One of the most serious vulnerabilities that affects web applications, APIs, and microservices are the Insecure Direct Object References (IDOR). It is a design flaw characterized by allowing uncontrolled access to sensitive data without proper authorization.
Some recent examples of Insecure Direct Object References breaches are the USPS API bug that exposed 60 million records, and the Steam breach that leaked access to video game activation keys. Just a few days ago, Krebs on Security disclosed another major incident, this time at First American, a real estate financial institution that exposed some staggering 885 million property title records going as back far in time as 2003.
The combination of easy exploitability, prevalence, and the impossibility of detecting the vulnerability by traditional security tools is what makes this issue so dangerous, as demonstrated by the examples above.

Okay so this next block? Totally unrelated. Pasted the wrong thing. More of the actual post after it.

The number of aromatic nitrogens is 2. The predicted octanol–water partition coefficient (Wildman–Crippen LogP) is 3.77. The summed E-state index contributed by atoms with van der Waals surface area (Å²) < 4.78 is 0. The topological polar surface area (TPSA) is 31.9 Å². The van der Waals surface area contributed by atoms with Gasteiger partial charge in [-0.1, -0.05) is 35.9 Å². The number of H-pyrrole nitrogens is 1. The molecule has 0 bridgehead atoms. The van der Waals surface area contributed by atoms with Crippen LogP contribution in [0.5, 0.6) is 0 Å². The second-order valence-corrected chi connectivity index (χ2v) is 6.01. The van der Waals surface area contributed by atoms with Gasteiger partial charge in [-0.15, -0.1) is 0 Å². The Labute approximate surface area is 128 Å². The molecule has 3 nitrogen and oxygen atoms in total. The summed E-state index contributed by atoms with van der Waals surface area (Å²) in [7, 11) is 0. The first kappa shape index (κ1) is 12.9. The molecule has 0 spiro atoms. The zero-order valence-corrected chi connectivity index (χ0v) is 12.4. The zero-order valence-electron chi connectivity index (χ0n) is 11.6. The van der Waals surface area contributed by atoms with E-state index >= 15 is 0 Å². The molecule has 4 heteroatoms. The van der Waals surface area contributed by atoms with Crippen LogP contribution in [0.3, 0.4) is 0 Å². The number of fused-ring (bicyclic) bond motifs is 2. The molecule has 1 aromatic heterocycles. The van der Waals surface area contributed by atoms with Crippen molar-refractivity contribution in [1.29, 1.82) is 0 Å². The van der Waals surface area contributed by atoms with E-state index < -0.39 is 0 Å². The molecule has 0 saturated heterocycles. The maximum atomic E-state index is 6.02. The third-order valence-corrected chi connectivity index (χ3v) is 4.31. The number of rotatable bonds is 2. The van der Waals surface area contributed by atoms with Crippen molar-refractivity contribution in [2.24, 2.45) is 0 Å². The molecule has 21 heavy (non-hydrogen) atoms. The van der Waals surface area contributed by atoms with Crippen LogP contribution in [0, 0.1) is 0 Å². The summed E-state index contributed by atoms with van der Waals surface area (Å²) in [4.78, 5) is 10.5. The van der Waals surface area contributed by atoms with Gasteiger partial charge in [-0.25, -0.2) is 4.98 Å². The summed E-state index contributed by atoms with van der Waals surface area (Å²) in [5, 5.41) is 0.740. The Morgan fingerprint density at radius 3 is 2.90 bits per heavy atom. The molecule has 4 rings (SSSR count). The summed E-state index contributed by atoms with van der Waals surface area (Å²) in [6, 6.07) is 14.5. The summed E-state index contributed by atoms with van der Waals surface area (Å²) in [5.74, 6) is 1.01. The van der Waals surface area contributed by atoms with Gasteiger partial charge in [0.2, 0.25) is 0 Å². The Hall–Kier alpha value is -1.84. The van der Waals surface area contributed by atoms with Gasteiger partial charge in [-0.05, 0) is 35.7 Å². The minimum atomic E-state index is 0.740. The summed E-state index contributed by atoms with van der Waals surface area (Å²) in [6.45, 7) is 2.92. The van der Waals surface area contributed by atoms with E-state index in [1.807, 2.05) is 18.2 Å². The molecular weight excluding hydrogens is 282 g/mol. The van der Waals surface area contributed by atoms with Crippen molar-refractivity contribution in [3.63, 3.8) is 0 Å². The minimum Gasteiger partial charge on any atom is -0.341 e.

What are Insecure Direct Object References
IDOR can be generalized as a subtype of broken access control. In the 2013 edition of the OWASP Top 10 it was represented by the A4 risk family, but in the 2017 edition it is part of the larger Broken Access Control family of risks (2017:A2).
In particular, a system is vulnerable to Insecure Direct Object References when the application is not performing the necessary authorization steps before serving a piece of data requested by a client. Typically, after logging into the system as a legitimate user, the attacker iterates through “identification” codes, and looks for data belonging to a different user.
Curiously, IDOR is one of the easiest flaws to understand and to exploit, compared, for instance, to Insecure Deserialization attacks.
Some examples of Insecure Direct Object References attacks
The three categories below share the same design flaw as the root cause, but then take different shapes depending on the nature of affected component: